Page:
A critical aspect of this kind of outreach was that we were able to interact directly with citizenry ahead of any kind of formal affair or press release, thereby indicating we were interested in getting their input and addressing their concerns directly. We knew from this early interaction what some of their concerns were, and that put us in a position to address them intelligently and comprehensively at the town hall.
The town hall meeting was held at a hotel in Canadian, Tx. We worked through a slide presentation that enabled us to outline:
We then fielded questions from residents, who were concerned mostly about water acquisition and, more importantly, what chemicals were going to be injected into the subsurface. We were proud to point out that our EnviroFrac process called for eliminating any additive not essential to the successful completion of the well, and also determined whether more environmentally benign alternatives were available for any essential additive.
Residents also asked about noise, dust, air pollution, road wear and tear, and of course, the ubiquitous “What’s in it for me if I’m not a direct royalty holder?”
As founder, president and chief executive officer of Breitling, I felt it was important for me to lead the company’s stakeholder engagement personally, and to respond to each of the audience’s questions directly and thoroughly. While I maintain a fairly high profile on energy and environmental issues in the public arena, this experience was the exact opposite: low-profile, low-key, and almost one-on-one.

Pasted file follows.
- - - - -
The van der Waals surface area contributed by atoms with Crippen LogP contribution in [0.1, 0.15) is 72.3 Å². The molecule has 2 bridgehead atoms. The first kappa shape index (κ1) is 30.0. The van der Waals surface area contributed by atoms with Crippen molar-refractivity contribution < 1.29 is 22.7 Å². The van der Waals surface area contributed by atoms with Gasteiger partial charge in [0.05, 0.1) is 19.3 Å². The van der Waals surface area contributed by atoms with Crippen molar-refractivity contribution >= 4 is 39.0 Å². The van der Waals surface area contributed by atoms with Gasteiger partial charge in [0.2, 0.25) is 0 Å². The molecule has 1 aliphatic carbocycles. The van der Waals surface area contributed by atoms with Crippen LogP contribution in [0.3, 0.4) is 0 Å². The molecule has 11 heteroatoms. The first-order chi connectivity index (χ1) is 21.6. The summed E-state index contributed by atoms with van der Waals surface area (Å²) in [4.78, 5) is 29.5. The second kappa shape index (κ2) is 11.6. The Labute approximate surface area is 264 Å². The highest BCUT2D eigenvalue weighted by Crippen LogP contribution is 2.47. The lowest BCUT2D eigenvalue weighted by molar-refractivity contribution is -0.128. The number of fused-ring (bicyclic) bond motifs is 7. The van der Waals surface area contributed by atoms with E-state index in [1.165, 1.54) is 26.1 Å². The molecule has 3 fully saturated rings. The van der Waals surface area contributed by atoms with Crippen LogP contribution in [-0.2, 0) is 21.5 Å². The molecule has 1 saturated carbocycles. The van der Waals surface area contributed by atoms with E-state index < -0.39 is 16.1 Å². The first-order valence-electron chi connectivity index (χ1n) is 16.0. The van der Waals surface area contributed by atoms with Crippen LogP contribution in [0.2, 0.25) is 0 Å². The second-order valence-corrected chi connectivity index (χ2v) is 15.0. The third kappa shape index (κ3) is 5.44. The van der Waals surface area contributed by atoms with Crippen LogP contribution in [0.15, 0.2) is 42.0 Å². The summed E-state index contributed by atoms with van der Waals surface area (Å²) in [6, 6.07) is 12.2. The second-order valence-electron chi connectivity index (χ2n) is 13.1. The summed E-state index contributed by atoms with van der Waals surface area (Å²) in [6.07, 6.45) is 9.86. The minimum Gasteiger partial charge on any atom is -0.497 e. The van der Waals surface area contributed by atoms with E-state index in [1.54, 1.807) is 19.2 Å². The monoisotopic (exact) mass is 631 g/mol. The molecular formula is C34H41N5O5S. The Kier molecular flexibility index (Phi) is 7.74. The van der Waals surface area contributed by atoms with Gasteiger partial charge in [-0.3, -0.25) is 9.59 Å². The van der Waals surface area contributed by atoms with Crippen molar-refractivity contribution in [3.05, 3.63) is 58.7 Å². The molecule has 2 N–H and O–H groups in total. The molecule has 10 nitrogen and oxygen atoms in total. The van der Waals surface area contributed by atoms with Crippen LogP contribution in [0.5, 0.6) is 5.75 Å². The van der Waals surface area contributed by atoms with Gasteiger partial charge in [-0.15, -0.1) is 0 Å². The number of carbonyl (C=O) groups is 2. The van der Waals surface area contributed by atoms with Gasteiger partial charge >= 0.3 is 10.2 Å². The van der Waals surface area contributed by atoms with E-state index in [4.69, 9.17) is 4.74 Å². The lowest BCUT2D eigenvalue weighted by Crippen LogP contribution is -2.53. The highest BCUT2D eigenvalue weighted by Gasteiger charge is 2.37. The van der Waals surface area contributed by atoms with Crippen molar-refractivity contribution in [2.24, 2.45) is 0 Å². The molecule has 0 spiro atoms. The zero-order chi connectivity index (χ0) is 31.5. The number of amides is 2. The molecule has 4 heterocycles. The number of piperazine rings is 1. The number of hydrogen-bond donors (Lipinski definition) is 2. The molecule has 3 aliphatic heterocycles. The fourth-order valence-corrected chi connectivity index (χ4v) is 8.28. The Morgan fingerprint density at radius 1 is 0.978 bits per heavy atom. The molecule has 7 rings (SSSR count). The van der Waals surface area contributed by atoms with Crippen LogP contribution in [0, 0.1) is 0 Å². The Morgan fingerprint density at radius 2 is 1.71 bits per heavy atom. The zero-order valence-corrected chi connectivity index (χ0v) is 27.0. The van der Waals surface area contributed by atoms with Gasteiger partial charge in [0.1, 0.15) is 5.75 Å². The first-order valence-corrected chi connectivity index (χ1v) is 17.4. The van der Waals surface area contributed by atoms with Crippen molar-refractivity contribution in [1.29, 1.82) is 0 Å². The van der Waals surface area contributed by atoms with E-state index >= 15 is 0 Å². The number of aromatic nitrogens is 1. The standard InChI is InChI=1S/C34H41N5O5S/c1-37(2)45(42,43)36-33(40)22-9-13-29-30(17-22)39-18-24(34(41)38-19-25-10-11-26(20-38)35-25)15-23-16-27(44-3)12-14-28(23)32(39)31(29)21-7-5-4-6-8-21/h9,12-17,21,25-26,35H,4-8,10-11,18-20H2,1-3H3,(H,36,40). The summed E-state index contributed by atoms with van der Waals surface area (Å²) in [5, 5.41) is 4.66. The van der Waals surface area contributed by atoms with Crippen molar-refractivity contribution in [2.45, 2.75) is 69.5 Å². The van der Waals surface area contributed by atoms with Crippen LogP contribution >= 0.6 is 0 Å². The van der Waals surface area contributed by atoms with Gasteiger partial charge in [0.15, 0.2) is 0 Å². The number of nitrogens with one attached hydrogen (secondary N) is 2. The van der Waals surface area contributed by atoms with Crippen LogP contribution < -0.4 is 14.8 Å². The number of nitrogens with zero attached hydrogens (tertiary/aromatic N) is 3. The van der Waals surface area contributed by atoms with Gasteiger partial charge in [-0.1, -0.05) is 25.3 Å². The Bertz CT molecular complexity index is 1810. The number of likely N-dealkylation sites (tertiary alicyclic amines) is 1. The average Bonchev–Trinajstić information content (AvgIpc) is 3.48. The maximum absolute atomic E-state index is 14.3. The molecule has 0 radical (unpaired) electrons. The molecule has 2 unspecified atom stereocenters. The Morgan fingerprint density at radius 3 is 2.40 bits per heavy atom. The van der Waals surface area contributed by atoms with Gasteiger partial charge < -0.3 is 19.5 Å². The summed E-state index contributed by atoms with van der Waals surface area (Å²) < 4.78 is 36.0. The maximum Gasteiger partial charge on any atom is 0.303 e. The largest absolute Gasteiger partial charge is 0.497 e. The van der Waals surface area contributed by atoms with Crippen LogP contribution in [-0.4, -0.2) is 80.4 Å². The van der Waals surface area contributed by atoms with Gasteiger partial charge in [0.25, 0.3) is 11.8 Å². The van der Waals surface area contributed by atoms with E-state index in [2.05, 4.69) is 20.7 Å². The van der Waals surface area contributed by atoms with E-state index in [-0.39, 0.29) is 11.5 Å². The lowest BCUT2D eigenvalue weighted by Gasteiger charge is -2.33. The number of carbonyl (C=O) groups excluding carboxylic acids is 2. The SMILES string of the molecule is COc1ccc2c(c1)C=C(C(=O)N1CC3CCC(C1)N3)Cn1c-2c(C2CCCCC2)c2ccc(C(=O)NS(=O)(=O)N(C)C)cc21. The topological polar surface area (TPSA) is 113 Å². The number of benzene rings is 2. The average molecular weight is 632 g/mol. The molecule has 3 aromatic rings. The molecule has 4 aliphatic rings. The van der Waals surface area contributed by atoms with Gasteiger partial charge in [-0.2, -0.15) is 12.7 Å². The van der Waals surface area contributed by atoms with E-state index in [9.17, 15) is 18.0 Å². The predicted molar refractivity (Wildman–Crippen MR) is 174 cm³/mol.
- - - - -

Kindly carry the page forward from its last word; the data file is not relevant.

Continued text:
Judging The Outcome
Was it effective? Absolutely. The town hall meeting got the word out, and local citizens who did not attend subsequently came to the drill site with their questions. It got the conversation started. We now undertake these town hall meetings at each area in which we drill.
The upshot was that both the Breitling-Buffalo Run Nos. 1H and 2H wells were drilled and completed without conflict or drama, and our expectations for test results were exceeded.
My take-away tracks these three key points:
Our results validate that the personal touch, applied early, can be the difference in making or breaking a project.
Chris Faulkner is the founder, president and chief executive officer of Breitling Energy Companies, based in Dallas. His background in the oil and gas industry has been focused on North America, Europe and the Middle East, and has involved project and facilities management, drilling and production, and business development. Faulkner studied biomedical engineering at Southern Methodist University, and business and mathematics at Baylor University and the University of North Texas, and he holds an honorary doctorate in business administration from Concordia College.